• Mon
  • Dec 22, 2014
  • Updated: 1:19am

Time to rein in HKMA's excesses

PUBLISHED : Wednesday, 19 March, 2008, 12:00am
UPDATED : Wednesday, 19 March, 2008, 12:00am
 

The finance sector loves to make things seem more complicated than they really are. Governments of all persuasions like to hide behind the myth that issues are too complex for ordinary people to understand. Add those two tendencies together and one can fathom why the Hong Kong Monetary Authority is so little scrutinised. But it needs to be as there is a distinct danger that it is starting to behave less like a purely monetary body and banking regulator and more like a Singapore-style government fund, a politically driven state with a state.

A media colleague otherwise well-informed about the government system recently admitted she had no idea about the workings of the Exchange Fund and why we should take note of it. She was amazed to hear that it had almost HK$600 billion in assets which belong entirely to the community at large, a sum in addition to the fiscal reserves which will very soon hit HK$500 billion. 'Please explain how we have all this money,' she asked.

The Exchange Fund balance sheet is actually quite simple to understand, so hopefully legislators, the media and others will take note of this gigantic surplus and force the government to transfer some of it to where it belongs - on its own books.

As it is, the government's cash balance sheet in the budget is a dishonest fiction that hides its total assets. The Fund had, at the end of January, total assets and liabilities of HK$1.45 trillion. Of the liabilities, HK$186 billion represents deposits made by banks and the government itself as backing for the note and coin issues. Some HK$502 billion represents the government's fiscal surplus, HK$175 billion the Exchange Fund's own paper and other liabilities. That leaves an accumulated surplus of HK$585 billion. That's all ours!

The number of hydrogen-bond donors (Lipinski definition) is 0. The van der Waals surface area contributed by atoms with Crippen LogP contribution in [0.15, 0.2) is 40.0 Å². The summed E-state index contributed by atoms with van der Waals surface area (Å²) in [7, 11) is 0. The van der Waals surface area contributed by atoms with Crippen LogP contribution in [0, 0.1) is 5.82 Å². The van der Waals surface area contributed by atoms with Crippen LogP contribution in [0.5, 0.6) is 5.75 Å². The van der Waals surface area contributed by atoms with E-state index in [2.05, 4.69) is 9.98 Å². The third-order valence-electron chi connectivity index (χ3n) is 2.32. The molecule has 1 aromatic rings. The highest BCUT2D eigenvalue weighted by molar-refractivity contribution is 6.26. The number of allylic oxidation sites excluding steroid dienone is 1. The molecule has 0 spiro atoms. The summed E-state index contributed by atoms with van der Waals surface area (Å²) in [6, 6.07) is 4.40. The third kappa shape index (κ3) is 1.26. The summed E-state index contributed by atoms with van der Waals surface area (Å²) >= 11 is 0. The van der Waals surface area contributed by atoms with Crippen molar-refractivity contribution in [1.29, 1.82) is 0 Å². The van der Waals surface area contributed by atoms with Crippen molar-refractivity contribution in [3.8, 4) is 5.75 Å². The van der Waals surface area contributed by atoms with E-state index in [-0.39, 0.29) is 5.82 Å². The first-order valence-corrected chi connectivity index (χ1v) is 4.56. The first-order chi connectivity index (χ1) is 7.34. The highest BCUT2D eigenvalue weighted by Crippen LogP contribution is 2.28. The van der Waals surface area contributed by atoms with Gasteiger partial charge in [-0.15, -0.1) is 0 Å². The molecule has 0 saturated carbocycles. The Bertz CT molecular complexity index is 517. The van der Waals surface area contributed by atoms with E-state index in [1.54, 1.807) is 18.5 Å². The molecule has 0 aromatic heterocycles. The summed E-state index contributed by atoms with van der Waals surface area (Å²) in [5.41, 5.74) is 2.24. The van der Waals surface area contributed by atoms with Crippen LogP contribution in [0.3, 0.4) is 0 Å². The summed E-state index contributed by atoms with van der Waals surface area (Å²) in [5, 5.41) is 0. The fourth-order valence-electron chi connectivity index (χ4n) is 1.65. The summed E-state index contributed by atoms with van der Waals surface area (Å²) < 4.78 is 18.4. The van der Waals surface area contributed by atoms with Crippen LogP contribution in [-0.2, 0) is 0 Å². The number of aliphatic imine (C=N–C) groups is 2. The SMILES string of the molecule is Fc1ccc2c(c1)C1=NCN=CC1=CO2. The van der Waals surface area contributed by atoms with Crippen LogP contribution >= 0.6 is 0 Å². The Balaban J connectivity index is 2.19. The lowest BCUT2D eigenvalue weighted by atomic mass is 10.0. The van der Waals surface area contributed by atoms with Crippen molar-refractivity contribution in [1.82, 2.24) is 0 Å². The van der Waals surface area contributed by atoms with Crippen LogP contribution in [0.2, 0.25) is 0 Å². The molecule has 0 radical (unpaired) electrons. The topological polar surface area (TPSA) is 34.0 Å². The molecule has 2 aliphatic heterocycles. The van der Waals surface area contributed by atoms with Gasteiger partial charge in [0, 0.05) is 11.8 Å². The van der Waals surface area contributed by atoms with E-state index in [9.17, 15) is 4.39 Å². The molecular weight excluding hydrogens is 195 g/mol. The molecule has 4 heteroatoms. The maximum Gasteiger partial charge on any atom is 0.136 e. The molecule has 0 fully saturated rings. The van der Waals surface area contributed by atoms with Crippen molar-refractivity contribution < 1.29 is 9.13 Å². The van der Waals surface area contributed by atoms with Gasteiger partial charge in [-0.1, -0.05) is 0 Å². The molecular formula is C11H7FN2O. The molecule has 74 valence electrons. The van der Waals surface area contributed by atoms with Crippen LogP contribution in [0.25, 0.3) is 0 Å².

The accumulated surplus represents the profits made by the Exchange Fund which have not been passed on to their rightful owner, the government. A more truthful way to present the balance sheet would be to show the fiscal reserves held through the Fund as HK$1 trillion and the Fund's own accumulated surplus as HK$87 billion.

In the last calendar year, the Fund's own surplus at HK$109 billion was even larger than the government's own fiscal surplus, even after deducting the HK$27 billion payment made to the government as earnings on the fiscal reserves.

The Exchange Fund makes money in several ways. It earns interest on the cash backing for the note issue, a legitimate source of revenue for any central bank. But it only pays the government a return on the fiscal reserves, not on its own surplus which has been boosted not only by interest and dividends received from its investments, but also on the foreign exchange profits it makes whenever the HK dollar declines against the currencies (other than the US dollar) in which it holds assets. In short, the public purse does not reap the benefit of a weak currency but has to bear the brunt of inflation caused by it.